12. The arrangement as defined in
at least one buffer memory (332) for data traffic with a data line (13; 15) is provided in the volatile memory associated with the microprocessor (12).
13. The arrangement as defined in
the nonvolatile memory element (14) is connected to the microprocessor (12) via a line (CS) which, controlled by the microprocessor (12) influences a write protection of the nonvolatile memory element (14).
14. A fan system, comprising
a fan including an electric motor (10) whose speed is dependent on a commutation signal supplied thereto;
a writable memory (14) integral with the fan and containing fan control information;
a microcontroller integral with, and which outputs a commutation signal to, the electric motor of said fan, in accordance with control information stored in the writeable memory (14);
a host computer (11); and
an interface (13) between the host computer (11) and the microcontroller (12);
the host computer providing different control information to the memory (14) via the interface (13) when said microcontroller (12) outputs different commutation signals in accordance with the control information currently stored in the memory (14) and supplied thereto by the host computer (11).
15. The fan system of
16. The fan system of
17. The fan system of
18. The fan system of
19. The fan system of
the microcontroller (12) controls the commutation of said electric motor (10) and the transfer of fan control information between said writeable memory (14) and said host computer (11), whereby said host computer is capable of being dynamically and continuously interfaced with the fan.
The invention concerns an arrangement having an electric motor, and in particular having an electronically commutated motor (ECM).
Examples of such motors are shown, for example, in the following documents [of the Applicant] assigned to the assignee of the present application:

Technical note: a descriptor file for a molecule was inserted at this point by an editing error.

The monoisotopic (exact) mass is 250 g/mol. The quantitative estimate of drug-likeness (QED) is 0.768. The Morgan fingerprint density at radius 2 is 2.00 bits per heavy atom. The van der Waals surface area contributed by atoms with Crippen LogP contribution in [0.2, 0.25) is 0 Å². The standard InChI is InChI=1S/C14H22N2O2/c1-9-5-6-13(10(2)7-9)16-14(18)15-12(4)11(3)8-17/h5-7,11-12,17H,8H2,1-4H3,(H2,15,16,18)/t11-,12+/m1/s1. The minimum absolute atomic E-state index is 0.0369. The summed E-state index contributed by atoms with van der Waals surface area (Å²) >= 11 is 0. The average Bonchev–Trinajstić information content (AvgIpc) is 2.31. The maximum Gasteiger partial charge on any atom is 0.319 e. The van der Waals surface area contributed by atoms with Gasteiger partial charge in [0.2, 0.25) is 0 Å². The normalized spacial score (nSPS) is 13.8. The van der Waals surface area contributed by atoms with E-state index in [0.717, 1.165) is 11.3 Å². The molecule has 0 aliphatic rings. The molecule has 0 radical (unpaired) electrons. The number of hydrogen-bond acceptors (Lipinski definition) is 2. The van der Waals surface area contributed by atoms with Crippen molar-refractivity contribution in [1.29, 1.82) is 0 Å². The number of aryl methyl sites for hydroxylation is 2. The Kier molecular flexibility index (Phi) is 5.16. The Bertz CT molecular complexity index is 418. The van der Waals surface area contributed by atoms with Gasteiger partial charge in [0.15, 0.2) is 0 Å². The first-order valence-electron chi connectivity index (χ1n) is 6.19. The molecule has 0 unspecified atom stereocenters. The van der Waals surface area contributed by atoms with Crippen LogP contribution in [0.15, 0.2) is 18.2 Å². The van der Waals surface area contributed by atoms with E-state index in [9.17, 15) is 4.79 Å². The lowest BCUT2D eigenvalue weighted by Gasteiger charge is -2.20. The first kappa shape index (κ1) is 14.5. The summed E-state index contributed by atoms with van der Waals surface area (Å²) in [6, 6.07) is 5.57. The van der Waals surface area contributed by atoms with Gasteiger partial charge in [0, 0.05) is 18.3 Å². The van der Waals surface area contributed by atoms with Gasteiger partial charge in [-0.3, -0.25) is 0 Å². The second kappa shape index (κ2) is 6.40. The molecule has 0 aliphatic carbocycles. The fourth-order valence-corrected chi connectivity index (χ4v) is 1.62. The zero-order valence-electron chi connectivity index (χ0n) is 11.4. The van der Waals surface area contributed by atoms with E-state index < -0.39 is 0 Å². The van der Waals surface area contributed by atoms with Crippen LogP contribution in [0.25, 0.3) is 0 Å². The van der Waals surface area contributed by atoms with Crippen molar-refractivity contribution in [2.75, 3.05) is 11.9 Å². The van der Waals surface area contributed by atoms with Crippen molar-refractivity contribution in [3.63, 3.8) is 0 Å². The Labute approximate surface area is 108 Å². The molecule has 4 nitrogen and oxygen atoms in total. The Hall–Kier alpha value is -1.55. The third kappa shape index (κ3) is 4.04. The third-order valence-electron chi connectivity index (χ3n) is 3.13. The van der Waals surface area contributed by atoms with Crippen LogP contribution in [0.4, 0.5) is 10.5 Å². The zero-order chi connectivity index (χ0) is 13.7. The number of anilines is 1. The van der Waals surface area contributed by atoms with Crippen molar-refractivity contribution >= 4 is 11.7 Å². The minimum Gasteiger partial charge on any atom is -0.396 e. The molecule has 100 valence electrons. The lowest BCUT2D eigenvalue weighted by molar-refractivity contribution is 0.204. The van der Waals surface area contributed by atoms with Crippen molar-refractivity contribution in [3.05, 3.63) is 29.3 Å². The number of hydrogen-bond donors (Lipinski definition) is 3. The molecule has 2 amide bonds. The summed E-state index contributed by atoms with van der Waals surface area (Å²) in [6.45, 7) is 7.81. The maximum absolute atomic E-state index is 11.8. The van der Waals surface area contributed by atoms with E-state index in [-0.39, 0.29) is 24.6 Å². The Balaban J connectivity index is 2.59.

It would not be possible to reproduce the extensive content of these documents even in summarized form, and reference is therefore made to their complete contents.
It is an object of the invention to make available a new arrangement and a new method for controlling an electric motor.
According to the invention, this object is achieved by connecting an output signal of a microprocessor, which can take on either a high level or a low level, to a voltage divider which regulates motor current, and varying the microprocessor output signal to achieve a desired motor current characteristic curve. [the subject matter of claim 1]. It is possible thereby, in program-controlled fashion, either to extend acceleration (called a “soft start”) or to make acceleration as short as possible by raising the operating point for the current control system during the acceleration period so that the motor current can be higher during acceleration than later in normal operation.
A preferred method is to set a motor current limit to a first value for motor startup, to monitor the startup, and to reset the motor current limit to a second value after startup. [the subject matter of claim 11]. This method can be flexibly adapted to the needs of a user, since the limiting values can be adjusted in program-controlled fashion.
Another manner of achieving the stated object is the subject matter of claim 23. In this fashion, it is easily possible to adapt this kind of arrangement having an electric motor to the needs of its user by entering the desired values via the interface into the nonvolatile memory element of the arrangement (or reading it out from said memory element). This applies in principle to all motor values, e.g. rotation speed, current limiting values, temperature, acceleration time, torque at rest, and others. The storage operation can be accomplished at the factory or at a later point in time in order to adapt the motor optimally to a customer's needs. This is particularly advantageous for motors that drive a fan, since with such fans the needs of users can be very different, and a fan arrangement of this kind can very easily be optimized for a user's needs, as depicted for example in FIG. 22.